One of the bigger stories at Expo is
nVidia’s partnership with Apple. The big-deal aspect of the story is the PC graphics giant’s entry into the Mac market,
a move that challenges longtime Apple chip supplier ATI.
Now that people have had a chance to study the PowerBook G4 Titanium and the iTunes software, the opinions on how Apple’s new offerings will affect their sales are beginning to roll in. MacWEEK scribe Andrew Shalat points out that adding
improved media capabilitities to the laptop and desktop lines gives people fresh reasons to purchase a personal computer.
More companies demo’d OS X-ready versions of their software products. Macromedia showed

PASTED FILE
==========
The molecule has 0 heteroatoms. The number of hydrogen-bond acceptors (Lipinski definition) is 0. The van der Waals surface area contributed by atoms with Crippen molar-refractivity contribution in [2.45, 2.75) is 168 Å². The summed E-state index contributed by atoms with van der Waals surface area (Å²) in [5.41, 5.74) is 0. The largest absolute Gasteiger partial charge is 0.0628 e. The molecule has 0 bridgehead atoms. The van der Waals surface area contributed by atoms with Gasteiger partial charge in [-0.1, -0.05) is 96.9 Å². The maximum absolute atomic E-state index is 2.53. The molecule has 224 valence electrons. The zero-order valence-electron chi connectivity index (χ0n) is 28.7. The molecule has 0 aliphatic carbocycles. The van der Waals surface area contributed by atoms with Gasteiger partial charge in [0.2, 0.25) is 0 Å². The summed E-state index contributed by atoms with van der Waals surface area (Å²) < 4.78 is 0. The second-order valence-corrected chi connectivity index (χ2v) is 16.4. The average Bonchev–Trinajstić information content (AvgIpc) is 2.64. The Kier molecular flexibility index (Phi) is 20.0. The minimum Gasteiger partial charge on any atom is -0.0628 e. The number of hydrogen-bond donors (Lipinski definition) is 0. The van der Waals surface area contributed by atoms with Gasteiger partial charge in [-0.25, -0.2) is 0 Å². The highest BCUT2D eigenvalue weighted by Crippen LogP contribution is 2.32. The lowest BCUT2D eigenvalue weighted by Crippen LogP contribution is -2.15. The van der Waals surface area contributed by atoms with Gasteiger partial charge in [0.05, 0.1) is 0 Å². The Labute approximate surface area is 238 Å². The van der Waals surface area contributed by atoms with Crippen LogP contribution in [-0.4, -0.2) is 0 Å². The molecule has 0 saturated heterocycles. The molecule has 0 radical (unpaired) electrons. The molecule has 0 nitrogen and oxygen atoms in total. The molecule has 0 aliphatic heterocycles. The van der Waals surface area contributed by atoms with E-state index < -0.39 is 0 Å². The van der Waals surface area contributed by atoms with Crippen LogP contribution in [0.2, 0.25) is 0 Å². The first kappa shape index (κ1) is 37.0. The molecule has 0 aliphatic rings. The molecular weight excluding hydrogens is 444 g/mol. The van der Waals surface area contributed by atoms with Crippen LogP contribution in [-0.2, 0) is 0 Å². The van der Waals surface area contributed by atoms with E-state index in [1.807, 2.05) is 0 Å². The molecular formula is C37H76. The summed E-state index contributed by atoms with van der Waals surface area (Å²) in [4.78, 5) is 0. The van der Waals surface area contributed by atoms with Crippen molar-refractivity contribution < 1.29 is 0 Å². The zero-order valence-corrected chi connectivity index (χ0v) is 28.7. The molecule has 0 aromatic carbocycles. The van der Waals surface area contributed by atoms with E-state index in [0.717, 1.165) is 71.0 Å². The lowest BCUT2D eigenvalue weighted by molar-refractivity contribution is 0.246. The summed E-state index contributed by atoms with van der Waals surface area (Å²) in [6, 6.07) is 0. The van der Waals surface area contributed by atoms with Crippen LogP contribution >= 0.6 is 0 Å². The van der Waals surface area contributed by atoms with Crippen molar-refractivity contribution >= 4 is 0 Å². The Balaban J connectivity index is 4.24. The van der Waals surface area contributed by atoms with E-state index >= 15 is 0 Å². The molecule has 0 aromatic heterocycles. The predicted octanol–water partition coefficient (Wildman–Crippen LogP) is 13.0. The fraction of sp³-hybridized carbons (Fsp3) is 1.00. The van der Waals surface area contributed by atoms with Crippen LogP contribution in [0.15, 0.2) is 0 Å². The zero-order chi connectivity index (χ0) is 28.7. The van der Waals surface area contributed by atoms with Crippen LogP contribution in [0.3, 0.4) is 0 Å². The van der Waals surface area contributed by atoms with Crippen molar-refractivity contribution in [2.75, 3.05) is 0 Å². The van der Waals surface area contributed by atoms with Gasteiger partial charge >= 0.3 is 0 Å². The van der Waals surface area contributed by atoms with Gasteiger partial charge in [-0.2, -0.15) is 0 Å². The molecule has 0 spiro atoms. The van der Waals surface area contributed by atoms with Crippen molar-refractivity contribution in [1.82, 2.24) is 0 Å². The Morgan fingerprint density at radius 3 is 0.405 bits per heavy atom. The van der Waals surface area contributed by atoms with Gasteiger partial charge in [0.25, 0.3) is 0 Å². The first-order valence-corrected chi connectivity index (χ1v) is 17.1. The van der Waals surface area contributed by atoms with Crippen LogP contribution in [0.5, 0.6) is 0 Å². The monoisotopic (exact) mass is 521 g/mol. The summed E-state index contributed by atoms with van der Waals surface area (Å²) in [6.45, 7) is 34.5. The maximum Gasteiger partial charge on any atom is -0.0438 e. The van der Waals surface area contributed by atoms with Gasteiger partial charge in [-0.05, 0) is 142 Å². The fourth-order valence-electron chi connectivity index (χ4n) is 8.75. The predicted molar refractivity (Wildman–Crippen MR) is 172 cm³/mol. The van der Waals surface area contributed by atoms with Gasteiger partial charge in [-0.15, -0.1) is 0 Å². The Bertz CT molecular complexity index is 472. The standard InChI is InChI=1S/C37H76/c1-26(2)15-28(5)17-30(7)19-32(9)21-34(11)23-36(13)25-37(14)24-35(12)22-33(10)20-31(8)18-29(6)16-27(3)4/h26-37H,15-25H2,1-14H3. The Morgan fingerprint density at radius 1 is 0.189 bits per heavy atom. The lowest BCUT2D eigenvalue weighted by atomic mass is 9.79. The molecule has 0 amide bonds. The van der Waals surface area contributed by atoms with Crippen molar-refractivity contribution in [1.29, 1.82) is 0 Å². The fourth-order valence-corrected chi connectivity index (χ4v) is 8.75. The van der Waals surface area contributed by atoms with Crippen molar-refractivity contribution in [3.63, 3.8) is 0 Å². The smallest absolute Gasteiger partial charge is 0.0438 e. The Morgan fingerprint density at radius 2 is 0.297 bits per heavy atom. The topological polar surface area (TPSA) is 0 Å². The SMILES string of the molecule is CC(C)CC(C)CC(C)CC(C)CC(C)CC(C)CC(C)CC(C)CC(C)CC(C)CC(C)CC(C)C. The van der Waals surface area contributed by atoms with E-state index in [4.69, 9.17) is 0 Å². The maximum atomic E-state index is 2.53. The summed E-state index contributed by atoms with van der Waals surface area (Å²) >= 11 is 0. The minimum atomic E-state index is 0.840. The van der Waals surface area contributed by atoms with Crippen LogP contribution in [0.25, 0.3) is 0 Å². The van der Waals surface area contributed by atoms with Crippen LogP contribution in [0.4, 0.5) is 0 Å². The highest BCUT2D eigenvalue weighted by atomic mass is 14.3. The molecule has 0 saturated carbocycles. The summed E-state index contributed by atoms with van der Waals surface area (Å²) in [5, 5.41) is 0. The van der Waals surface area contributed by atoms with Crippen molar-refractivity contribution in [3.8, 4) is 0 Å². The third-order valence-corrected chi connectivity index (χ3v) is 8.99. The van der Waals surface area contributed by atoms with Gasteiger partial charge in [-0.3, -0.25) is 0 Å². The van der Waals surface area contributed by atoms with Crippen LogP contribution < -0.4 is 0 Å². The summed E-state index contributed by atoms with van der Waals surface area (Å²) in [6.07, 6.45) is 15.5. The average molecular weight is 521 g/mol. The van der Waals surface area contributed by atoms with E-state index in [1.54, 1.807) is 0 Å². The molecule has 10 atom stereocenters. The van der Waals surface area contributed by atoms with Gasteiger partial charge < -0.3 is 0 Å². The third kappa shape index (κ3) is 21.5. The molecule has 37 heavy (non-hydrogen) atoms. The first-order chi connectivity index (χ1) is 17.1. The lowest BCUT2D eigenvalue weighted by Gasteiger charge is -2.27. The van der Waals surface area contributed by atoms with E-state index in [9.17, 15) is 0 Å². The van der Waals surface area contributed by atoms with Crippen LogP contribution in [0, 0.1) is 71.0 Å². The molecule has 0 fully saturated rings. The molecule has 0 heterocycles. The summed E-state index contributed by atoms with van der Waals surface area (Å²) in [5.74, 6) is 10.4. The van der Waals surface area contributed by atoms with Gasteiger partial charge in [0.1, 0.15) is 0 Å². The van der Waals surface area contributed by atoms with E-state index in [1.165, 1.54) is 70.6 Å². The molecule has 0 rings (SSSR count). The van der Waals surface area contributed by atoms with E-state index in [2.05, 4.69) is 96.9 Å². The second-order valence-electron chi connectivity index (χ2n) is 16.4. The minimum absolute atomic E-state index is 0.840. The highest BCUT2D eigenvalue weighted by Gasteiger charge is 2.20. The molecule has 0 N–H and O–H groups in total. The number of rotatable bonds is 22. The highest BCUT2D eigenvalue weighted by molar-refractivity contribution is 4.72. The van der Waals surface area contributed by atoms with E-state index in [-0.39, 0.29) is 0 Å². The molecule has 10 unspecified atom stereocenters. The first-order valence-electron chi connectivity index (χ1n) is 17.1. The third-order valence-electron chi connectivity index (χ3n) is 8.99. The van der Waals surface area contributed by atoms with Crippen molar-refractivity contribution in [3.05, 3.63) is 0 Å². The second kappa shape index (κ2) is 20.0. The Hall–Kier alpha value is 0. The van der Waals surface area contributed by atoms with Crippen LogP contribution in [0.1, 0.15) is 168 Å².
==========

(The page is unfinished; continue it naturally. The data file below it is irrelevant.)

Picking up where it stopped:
OS X versions of products like FreeHand, Fireworks, and Dreamweaver. FileMaker Pro showed
an OS X version of their product, as did
CD-mastering software maker Roxio
with the Toast 5 Titanium, and Web animation software maker BeatWare with its
e-Picture Pro and eZ-Motion
Not all the software news was OS X-related: Apple
quietly released a number of updates to existing software packages, including
Mac OS 9.1
and AppleShare Client 3.8.8.